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Jennifer Perlmutter
Director of Human Resources
Levain Bakery
September 20, 2016

Jealousy alert: I used to live within walking distance of Levain Bakery's original (and still unforgettable) location in New York's Upper West Side. If you caught the past tense of that statement, then you'll know why, in addition to jealousy, one might feel a deep sense of sadness that Levain's legendary chocolate chip walnut cookies - just one of which can satisfyingly constitute an entire meal - are no longer within arm's reach. In lieu of being there every day, in person, we're thrilled to know that someone as passionate as Jennifer is on the Levain team.

When did you know that you wanted to work in food?

I have always loved food! I grew up right when The Food Network and shows like Top Chef were really becoming popular. I spent countless hours watching episodes of Barefoot Contessa and the obsession never really seemed to die down. I liked cooking and baking, but going out to eat and finding new restaurants and new cuisines was always particularly exciting to me. I was most intrigued by what was going on behind the scenes. I would wonder about what it was like to run a restaurant, about the people preparing the food and taking my order. I found it fascinating and I still do.

How did you get your current good food job? 

Because I have a pulse, I have long been a (super)fan of Levain, so when I saw the job listing on GFJ, I immediately jumped on the opportunity. I had just finished up graduate school with a degree in organizational psychology and I was having a hard time finding a job where I could continue to work in the food world, but also have a chance to grow my interest and background in Human Resources and organizational development. I was immediately struck by the thoughtfulness of the job posting and was really excited about the opportunity to work for such an established company that Connie and Pam (the owners) built themselves from the ground up. They are such an inspiration! The bakery is successful and growing (we're opening a fourth store next year!), but it still has the feel and intimacy of a small local business, where you can really get to know every employee.

How did your previous work or life experience prepare you for a good food job?

I stumbled into the restaurant industry kind of by accident after graduating college and at the persistence of a high school friend. I ended up loving it. I can be introverted and the social nature of the job really helped me come out of my shell. You also learn to toughen up a bit and develop a thick skin. Throughout my various jobs and positions, interacting with people was the common thread. I liked serving customers, but I really loved all of the people that I worked with and the bonds that we formed. When I started graduate school two years ago, I began to understand the role that leadership, management and culture play in a workplace. I use what I learned in school and my own personal experiences for the work that I do now at Levain and how I interact with my team here. I want employees to feel that they have a voice and that we care what they have to say. In my past jobs I often felt like I wasn't being heard or supported, and I never want anyone here to feel like that.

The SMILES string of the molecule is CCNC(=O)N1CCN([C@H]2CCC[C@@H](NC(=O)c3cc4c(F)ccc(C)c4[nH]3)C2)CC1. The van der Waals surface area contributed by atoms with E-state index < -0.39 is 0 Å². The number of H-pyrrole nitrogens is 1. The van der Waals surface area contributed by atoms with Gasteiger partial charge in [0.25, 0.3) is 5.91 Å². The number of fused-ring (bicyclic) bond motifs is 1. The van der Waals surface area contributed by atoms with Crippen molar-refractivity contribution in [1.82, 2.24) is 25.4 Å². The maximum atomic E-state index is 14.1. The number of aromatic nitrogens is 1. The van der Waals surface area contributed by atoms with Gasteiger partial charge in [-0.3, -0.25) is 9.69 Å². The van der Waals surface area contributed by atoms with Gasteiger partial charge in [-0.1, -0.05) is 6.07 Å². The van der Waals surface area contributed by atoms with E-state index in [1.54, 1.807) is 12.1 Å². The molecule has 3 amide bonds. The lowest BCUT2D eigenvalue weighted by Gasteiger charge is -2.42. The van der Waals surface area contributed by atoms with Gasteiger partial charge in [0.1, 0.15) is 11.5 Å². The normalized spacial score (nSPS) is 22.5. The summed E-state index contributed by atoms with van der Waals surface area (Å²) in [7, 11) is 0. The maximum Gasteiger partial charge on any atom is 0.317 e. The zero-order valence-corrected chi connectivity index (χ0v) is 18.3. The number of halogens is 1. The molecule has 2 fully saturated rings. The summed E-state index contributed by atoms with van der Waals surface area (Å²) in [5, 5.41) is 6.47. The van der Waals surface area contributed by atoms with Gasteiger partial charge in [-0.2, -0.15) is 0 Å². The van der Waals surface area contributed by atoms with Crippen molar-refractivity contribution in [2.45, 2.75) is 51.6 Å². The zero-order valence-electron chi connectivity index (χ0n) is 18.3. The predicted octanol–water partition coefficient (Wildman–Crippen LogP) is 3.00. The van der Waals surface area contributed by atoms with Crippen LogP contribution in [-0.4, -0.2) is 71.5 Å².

What was the greatest obstacle you had to overcome in pursuing your Good Food Job dream? 

After a few years in the business, there was a period of time where I felt frustrated and a bit stuck. Restaurant work can be really thankless and it can start to eat (!) away at you. When I changed paths and decided to go back to school, it shifted my perspective on what I wanted to do and what kind of opportunities were out there. The idea that I could gain this knowledge and help affect change in an industry that I'm passionate about is really energizing.

Name one positive thing that a former employer taught you that you continue to appreciate? 

It's really challenging to be a great manager, particularly in this industry. You have to be prepared to deal with literally anything. It's hard enough to keep your own stress level in check when things go wrong, but to keep your staff afloat as well is no easy feat. I had a manager who was fair, considerate and warm but also wickedly funny. If there was an unhappy customer, he knew just what to say to turn their night around or make them laugh. He put the same amount of effort into building relationships with his employees. He empowered us to trust ourselves, but was always willing to listen and offer advice when we needed it.

What can you identify as the greatest opportunities in food right now?

I think the industry is changing and evolving significantly. There is still a great deal of inequity in the industry, but I think we are starting to see a shift in some of the negative attitudes and harmful practices that have long been a part of this field. We are starting to see owners and managers who are investing in their employees and trying to create a better workplace. I think they are starting to understand that not only is it the right thing to do, but it's good business. The benefit of happy and motivated employees gets passed on to the consumer.

If you could be compensated for your work with something other than money, what would it be?

Is it too obvious to say cookies? I know everyone on here always responds with a similar answer, but like have you ever tasted these cookies?

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